It is not a secret that in Russia, which some claim to be the world's biggest energy producer, with annual GDP of about $1.9 trillion, valuing for 2.8 percent of the world economy, the political situation may be judged by some experts as unstable. Country is facing presidential elections in the early 2012 with another complicated castling planned by Russian political leaders. While most of Russia’s publicity efforts has been concentrated on balancing country’s positive reputation, international media is full of stories with Russian businessmen advocating for international courts to settle their disputes of various kind which are called as the “billionaire battles”.
The word “oligarch” had became a widely recognized appellative name for the most rich and successful businessmen from Russia, everyone knows they influential and of course they do transfer their personal reputation to the image of Russia as a country on the international political arena. This is why current behavior of leading Russian businessmen so malapropos — their public skirmishes and conflicts advocated by international courts not only exploit international judicial system and trust of respectable business media, but also transfer negative reputation to the political situation in Russia.
Russian newspaper Vedomosti reported that Nafta Moskva, controlled by Suleiman Kerimov, is close to the acquisition of a controlling interest in Belaruskali from the Belarusian government for $15 billion.
Belaruskali is the fourth-largest potash producer globally. Last year, Suleiman Kerimov and partners bought a controlling interest in Uralkali, which is in the process of a merger with Silvinit. Uralkali and Belaruskali have been partners in potash exports through Belarusian Potash Company (BPC).
On November 17, Uralkali signed contracts for potash supplies with domestic NPK fertilizer producers, PhosAgro and EuroChem, at a price linked to the minimum potash export cost.
We recall the new potash pricing rules are in compliance with the recommendation, issued by the Federal Antimonopoly Service (FAS) to domestic potash makers and consumers on September 1 and revised as of November 3. In particular, in 2011-2012, producers must sell potash to domestic NPK makers at a minimum export price, due to be adjusted on a quarterly basis. Uralkali says the price for 1Q2010, including discounts, should be set at approx RUB 5700 per ton (FCA), exclusive of VAT and packaging costs.
The recent change in Silvinit’s shareholder structure and the appointment of Uralkali’s ex-CEO to head it could be seen as a step towards a potential merger of Uralkali (LSE:URKA) and Silvinit (RTS:SILV) , reports Uralsib's Anna Kupriyanova. Consolidation would see the emergence of the world’s second-largest potash producer and the largest potash exporter (under Belarussian Potash Company). Moreover, strengthened negotiation power for export pricing coupled with greater synergies and the potential for cost improvements (primarily on Silvinit’s side) would have a positive impact on the financials and valuation of the consolidated entity relative to the sum- of-its-parts. Uralsib estimate the market capitalization of the consolidated entity would be 15% higher, if Silvinit’s discount to Uralkali is disregarded; and at least 21% higher, if export prices and cost improvement potential for Silvinit are considered.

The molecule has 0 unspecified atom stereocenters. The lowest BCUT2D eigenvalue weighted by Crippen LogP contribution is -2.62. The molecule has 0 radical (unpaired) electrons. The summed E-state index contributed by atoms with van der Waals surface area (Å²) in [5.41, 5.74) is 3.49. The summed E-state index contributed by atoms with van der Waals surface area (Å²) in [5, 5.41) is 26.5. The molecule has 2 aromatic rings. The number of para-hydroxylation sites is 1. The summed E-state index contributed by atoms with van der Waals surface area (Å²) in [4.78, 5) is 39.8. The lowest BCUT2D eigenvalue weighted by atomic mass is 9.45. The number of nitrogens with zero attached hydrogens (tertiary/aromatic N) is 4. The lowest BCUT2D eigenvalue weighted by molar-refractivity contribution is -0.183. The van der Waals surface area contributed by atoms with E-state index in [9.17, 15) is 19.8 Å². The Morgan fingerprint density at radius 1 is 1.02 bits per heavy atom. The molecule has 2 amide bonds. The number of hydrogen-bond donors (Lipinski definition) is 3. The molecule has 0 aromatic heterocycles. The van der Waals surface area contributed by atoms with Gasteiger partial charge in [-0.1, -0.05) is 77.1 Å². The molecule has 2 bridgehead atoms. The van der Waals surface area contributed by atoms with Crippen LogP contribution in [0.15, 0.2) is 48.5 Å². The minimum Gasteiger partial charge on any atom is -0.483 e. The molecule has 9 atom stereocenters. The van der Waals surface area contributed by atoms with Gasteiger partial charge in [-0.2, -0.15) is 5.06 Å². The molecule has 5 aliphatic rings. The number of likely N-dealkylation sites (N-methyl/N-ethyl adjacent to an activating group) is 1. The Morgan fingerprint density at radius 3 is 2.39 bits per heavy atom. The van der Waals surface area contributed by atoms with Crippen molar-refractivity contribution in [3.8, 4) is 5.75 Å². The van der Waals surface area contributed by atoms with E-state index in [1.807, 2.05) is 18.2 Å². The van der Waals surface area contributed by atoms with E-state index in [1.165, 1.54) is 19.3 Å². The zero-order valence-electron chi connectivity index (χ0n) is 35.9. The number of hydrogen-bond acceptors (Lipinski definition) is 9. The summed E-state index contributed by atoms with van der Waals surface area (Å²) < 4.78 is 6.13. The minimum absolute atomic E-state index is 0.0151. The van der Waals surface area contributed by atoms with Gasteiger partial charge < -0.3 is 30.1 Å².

The better liquidity of Uralkali shares make it a less risky and preferable entry into a potential consolidated entity for a wider range of investors. Moreover, the attractiveness of Uralkali stock has been enhanced with the recent elimination of penalties associated with the mine-flooding incident back in 2006. At the same time, Silvinit’s 25% discount to Uralkali on a 2010E EV/EBITDA suggests a potentially higher return on Silvinit, as the valuation gap between the two shall narrow. The latter, however, largely depends on conversion terms and the mechanism for consolidation, which remains uncertain as of yet, and may favor one asset over another. Silvinit also hold risks, associated with its potential conversion for consolidation (if at all), although the final benefits for minorities may compensate for the issue of timing.
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